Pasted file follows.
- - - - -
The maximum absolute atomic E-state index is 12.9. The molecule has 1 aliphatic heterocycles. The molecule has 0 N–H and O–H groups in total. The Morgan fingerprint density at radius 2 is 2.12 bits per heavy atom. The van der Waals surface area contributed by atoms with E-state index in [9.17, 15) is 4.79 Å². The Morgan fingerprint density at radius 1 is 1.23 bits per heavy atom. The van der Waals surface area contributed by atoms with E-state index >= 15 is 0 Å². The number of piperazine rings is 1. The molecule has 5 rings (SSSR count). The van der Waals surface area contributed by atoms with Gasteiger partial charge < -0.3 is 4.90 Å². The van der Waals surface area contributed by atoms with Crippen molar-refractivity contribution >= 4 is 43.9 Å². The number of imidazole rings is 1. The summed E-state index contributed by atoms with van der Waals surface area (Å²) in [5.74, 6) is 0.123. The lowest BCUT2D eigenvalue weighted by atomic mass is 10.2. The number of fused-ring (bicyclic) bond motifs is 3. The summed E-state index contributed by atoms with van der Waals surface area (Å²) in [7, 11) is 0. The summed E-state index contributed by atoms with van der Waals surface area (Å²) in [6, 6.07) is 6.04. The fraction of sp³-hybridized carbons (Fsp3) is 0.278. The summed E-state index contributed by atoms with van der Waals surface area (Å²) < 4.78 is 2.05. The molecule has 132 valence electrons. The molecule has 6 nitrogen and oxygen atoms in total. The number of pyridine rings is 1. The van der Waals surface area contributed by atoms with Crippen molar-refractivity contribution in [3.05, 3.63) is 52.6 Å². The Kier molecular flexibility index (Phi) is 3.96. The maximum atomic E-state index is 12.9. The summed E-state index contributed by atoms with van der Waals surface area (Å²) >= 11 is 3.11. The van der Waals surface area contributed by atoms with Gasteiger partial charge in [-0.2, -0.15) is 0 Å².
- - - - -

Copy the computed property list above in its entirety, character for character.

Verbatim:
The maximum absolute atomic E-state index is 12.9. The molecule has 1 aliphatic heterocycles. The molecule has 0 N–H and O–H groups in total. The Morgan fingerprint density at radius 2 is 2.12 bits per heavy atom. The van der Waals surface area contributed by atoms with E-state index in [9.17, 15) is 4.79 Å². The Morgan fingerprint density at radius 1 is 1.23 bits per heavy atom. The van der Waals surface area contributed by atoms with E-state index >= 15 is 0 Å². The number of piperazine rings is 1. The molecule has 5 rings (SSSR count). The van der Waals surface area contributed by atoms with Gasteiger partial charge < -0.3 is 4.90 Å². The van der Waals surface area contributed by atoms with Crippen molar-refractivity contribution >= 4 is 43.9 Å². The number of imidazole rings is 1. The summed E-state index contributed by atoms with van der Waals surface area (Å²) in [5.74, 6) is 0.123. The lowest BCUT2D eigenvalue weighted by atomic mass is 10.2. The number of fused-ring (bicyclic) bond motifs is 3. The summed E-state index contributed by atoms with van der Waals surface area (Å²) in [7, 11) is 0. The summed E-state index contributed by atoms with van der Waals surface area (Å²) in [6, 6.07) is 6.04. The fraction of sp³-hybridized carbons (Fsp3) is 0.278. The summed E-state index contributed by atoms with van der Waals surface area (Å²) < 4.78 is 2.05. The molecule has 132 valence electrons. The molecule has 6 nitrogen and oxygen atoms in total. The number of pyridine rings is 1. The van der Waals surface area contributed by atoms with Crippen molar-refractivity contribution in [3.05, 3.63) is 52.6 Å². The Kier molecular flexibility index (Phi) is 3.96. The maximum atomic E-state index is 12.9. The summed E-state index contributed by atoms with van der Waals surface area (Å²) >= 11 is 3.11. The van der Waals surface area contributed by atoms with Gasteiger partial charge in [-0.2, -0.15) is 0 Å².